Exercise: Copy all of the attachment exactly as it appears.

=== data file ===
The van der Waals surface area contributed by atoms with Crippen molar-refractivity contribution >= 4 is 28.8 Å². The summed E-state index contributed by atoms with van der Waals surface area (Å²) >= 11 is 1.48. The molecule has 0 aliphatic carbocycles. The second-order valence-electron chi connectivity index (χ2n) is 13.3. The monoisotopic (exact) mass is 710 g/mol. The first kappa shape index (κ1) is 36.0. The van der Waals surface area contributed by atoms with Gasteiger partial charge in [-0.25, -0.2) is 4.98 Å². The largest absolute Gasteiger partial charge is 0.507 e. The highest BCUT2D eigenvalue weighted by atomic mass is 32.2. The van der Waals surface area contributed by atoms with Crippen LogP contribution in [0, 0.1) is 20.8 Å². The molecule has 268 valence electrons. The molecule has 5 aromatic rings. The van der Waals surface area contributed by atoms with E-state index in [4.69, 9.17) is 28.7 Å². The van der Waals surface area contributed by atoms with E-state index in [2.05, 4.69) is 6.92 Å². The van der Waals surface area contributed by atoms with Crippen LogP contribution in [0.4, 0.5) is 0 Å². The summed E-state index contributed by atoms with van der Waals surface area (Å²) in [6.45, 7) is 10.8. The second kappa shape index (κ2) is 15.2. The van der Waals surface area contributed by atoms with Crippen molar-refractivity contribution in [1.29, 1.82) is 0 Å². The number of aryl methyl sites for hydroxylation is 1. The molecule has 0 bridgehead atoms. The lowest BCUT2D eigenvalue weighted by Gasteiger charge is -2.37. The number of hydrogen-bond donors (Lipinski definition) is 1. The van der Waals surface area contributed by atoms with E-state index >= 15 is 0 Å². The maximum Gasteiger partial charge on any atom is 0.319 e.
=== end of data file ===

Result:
The van der Waals surface area contributed by atoms with Crippen molar-refractivity contribution >= 4 is 28.8 Å². The summed E-state index contributed by atoms with van der Waals surface area (Å²) >= 11 is 1.48. The molecule has 0 aliphatic carbocycles. The second-order valence-electron chi connectivity index (χ2n) is 13.3. The monoisotopic (exact) mass is 710 g/mol. The first kappa shape index (κ1) is 36.0. The van der Waals surface area contributed by atoms with Gasteiger partial charge in [-0.25, -0.2) is 4.98 Å². The largest absolute Gasteiger partial charge is 0.507 e. The highest BCUT2D eigenvalue weighted by atomic mass is 32.2. The van der Waals surface area contributed by atoms with Crippen LogP contribution in [0, 0.1) is 20.8 Å². The molecule has 268 valence electrons. The molecule has 5 aromatic rings. The van der Waals surface area contributed by atoms with E-state index in [4.69, 9.17) is 28.7 Å². The van der Waals surface area contributed by atoms with E-state index in [2.05, 4.69) is 6.92 Å². The van der Waals surface area contributed by atoms with Crippen LogP contribution in [0.4, 0.5) is 0 Å². The summed E-state index contributed by atoms with van der Waals surface area (Å²) in [6.45, 7) is 10.8. The second kappa shape index (κ2) is 15.2. The van der Waals surface area contributed by atoms with Crippen molar-refractivity contribution in [1.29, 1.82) is 0 Å². The number of aryl methyl sites for hydroxylation is 1. The molecule has 0 bridgehead atoms. The lowest BCUT2D eigenvalue weighted by Gasteiger charge is -2.37. The number of hydrogen-bond donors (Lipinski definition) is 1. The van der Waals surface area contributed by atoms with E-state index >= 15 is 0 Å². The maximum Gasteiger partial charge on any atom is 0.319 e.